The small West Australian town of Margaret River has seen many changes in the forty years since the region’s first grapevines were planted. Although the tag ‘premium wine region’ gets thrown about too easily these days, Margaret River can safely lay claim to some of the best and most consistent wine producers in the country. It is wine that has arguably given the town its recognition throughout Australia, and has seen it rise to become a major tourist destination for domestic and international visitors.
After the demise of the timber industry and the introduction of post-war settlers, dairy and beef farming became the dominant industry in the region. Viticulture followed in the late ’60’s and by the mid 1970’s a number of small boutique wineries were established. The growing interest in wine in Australia and the success of the early producers fueled further growth, and Margaret River is now recognised for its exceptionally good wines.
Of course the area’s natural beauty impressed all who visited the wineries and tourism soon became a growth industry. The corresponding increase in alternative lifestylers and surfers during the ’70’s provided the labour necessary to sustain vineyard and tourism growth. Now, the economic drivers and the main employment in the region are tourism, hospitality and wine.
The increasing number of visitors each year has also given rise to a steady increase in the population, notably fed by the city sea-changers – and the ‘once were tourists’ brigade. Long before the term ‘sea-change’ gained currency Margaret River was a magnet for those seeking a quieter lifestyle in a beautiful, natural environment.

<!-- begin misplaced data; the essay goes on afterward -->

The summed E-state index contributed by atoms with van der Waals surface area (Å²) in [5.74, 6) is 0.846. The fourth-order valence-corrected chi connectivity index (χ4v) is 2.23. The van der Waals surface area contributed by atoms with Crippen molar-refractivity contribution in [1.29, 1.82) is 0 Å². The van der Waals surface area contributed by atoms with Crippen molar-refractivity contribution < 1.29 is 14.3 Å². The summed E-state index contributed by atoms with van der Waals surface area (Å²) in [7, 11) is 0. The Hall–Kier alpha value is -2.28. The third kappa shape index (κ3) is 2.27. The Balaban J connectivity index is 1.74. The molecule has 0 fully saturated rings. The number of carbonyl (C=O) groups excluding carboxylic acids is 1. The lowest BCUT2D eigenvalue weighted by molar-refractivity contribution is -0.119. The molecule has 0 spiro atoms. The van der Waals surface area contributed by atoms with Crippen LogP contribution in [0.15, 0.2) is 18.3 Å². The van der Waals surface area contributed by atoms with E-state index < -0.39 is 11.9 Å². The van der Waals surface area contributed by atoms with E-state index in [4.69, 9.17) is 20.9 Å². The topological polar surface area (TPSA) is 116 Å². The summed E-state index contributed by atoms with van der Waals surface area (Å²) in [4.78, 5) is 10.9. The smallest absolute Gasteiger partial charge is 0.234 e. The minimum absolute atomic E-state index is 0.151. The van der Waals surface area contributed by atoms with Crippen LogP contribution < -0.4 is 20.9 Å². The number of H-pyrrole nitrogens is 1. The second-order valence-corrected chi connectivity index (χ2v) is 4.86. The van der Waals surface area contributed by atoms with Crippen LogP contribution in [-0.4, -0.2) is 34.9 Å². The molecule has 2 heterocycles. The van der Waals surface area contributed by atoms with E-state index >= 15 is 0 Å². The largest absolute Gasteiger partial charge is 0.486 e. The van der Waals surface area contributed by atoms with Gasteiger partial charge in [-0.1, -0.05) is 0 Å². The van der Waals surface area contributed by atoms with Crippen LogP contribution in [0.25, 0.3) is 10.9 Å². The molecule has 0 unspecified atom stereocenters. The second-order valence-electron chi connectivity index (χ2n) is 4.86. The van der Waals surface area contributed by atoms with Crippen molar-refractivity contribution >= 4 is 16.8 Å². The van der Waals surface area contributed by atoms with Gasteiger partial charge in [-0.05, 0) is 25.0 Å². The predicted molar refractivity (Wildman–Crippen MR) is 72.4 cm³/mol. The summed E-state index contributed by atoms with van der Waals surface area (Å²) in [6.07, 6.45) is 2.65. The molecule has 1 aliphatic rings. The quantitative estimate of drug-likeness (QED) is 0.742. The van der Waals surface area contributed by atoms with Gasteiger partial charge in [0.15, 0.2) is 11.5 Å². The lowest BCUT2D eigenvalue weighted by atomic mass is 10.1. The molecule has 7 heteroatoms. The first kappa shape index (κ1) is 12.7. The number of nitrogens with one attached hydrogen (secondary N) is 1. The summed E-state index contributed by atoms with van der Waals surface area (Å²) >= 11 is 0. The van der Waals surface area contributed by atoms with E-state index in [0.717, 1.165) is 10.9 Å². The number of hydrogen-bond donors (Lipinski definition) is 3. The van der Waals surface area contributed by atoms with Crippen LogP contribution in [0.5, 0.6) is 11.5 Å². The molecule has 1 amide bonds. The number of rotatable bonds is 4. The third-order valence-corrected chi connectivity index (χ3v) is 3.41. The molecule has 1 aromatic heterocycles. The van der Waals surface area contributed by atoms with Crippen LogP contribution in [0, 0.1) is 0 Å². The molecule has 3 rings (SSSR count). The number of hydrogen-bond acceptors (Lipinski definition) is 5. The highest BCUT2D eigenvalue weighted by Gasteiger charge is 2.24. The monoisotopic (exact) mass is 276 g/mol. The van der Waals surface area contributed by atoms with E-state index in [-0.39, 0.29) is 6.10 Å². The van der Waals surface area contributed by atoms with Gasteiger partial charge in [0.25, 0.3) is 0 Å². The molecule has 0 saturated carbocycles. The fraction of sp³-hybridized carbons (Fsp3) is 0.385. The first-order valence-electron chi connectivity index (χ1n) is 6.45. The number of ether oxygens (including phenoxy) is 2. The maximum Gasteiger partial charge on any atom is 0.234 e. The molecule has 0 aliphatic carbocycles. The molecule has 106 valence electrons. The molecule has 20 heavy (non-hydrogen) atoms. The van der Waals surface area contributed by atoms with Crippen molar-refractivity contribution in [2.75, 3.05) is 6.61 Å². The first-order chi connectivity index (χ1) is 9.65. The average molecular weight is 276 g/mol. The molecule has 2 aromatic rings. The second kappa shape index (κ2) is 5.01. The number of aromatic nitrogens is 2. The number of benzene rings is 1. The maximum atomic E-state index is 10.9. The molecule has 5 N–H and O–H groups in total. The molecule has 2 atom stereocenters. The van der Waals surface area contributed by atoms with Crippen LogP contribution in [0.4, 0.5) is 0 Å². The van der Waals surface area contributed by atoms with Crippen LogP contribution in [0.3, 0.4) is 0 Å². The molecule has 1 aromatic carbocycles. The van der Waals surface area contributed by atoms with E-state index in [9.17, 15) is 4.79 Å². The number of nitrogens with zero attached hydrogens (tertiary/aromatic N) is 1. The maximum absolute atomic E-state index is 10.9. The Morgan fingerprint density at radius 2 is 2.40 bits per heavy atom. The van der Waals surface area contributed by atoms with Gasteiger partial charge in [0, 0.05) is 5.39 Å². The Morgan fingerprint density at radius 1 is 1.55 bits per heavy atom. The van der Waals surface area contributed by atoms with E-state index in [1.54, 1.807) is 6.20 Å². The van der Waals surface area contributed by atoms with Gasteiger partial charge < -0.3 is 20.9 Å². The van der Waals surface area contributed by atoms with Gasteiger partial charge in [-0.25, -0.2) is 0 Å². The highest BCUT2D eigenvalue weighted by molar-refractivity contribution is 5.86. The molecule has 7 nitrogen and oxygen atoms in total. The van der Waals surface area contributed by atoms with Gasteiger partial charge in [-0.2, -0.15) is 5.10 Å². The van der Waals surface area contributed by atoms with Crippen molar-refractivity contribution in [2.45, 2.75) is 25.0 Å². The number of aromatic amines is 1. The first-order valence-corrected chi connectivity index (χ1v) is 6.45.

Like many similar regions in Australia the influx has brought pressures on the town – in terms of infrastructure, community impact, development, and the inevitable ‘citi-fying’ of the town.
Because of the seasonal climate and distance factors that have reined in growth to a small degree, the region has a narrow and seasonal economic focus. This is reflected in Australian Bureau of Statistics figures for the Census of 2001 (2006 as yet unavailable) showing the region’s wage earners dependent on entry-level employment in hospitality, retail, and viticulture. While unemployment figures equate roughly with the national average, most job gains are in these low wage sectors and where the median wage is only half the national average.
This leaves less dollars to travel around the local economy. When you couple this with the dollar leakage back to the cities it leaves little money to flow through the community. Barbara Maidment, from the Margaret River Business Centre, says “part of the reason for the leakage is people preferring to shop in their familiar metro haunts as well as the lack of choice in the local market place. The local central business district still needs to expand in order to capture more local dollars. We need to get beyond the basic export activity of tourism by capitalising on activity in education, construction, retail and service sectors.”
Perhaps most importantly, Maidment suggests that our plans and support systems also need to positively encourage the ‘opportunity entrepreneur’ who employs others and contributes to the economic fabric of the local area.
Seasonal workers often mean less commitment to the local community so the social fabric suffers. Seasonal demand can be easily met with only minor adjustments to local capacity so it’s not a net contributor to economic strength.
The mining and resources boom in WA over the past few years have seen a major impact on the availability of a good, committed workforce. The capacity to earn large amounts of money ‘up north’ has seen a drain on the community’s resources, with workers prepared to give up their ‘lifestyle’ temporarily to earn the big bucks. This perhaps provides an anomaly in the unemployment figures for the region.
In the last decade, as the demographic has broadened, Margaret River has seen the emergence chain and franchise stores. These give visitors the familiarity they are comfortable with. While adding to the creation of employment in the town the downside is the transformation – or citi-fying – of a once vibrant small business and tourism precinct into something resembling an outer suburban shopping mall. And of course franchise fees are sent out of town while materials and resources to run these businesses are imported from outside the region, typically abiding by the ‘group’ policy.